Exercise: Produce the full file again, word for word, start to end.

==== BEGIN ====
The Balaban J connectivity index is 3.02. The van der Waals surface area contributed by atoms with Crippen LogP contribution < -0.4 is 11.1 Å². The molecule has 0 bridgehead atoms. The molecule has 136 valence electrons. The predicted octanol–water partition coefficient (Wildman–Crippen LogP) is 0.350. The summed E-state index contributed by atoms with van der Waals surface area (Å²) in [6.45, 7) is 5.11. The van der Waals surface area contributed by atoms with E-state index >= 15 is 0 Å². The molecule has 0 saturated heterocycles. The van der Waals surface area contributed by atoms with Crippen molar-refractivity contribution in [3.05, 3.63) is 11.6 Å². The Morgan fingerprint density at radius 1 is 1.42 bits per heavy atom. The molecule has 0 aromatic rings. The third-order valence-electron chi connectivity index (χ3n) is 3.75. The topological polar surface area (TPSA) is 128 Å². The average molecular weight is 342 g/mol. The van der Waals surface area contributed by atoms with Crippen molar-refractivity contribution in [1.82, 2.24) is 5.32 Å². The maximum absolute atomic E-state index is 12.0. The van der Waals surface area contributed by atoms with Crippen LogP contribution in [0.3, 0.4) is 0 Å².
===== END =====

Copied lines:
The Balaban J connectivity index is 3.02. The van der Waals surface area contributed by atoms with Crippen LogP contribution < -0.4 is 11.1 Å². The molecule has 0 bridgehead atoms. The molecule has 136 valence electrons. The predicted octanol–water partition coefficient (Wildman–Crippen LogP) is 0.350. The summed E-state index contributed by atoms with van der Waals surface area (Å²) in [6.45, 7) is 5.11. The van der Waals surface area contributed by atoms with E-state index >= 15 is 0 Å². The molecule has 0 saturated heterocycles. The van der Waals surface area contributed by atoms with Crippen molar-refractivity contribution in [3.05, 3.63) is 11.6 Å². The Morgan fingerprint density at radius 1 is 1.42 bits per heavy atom. The molecule has 0 aromatic rings. The third-order valence-electron chi connectivity index (χ3n) is 3.75. The topological polar surface area (TPSA) is 128 Å². The average molecular weight is 342 g/mol. The van der Waals surface area contributed by atoms with Crippen molar-refractivity contribution in [1.82, 2.24) is 5.32 Å². The maximum absolute atomic E-state index is 12.0. The van der Waals surface area contributed by atoms with Crippen LogP contribution in [0.3, 0.4) is 0 Å².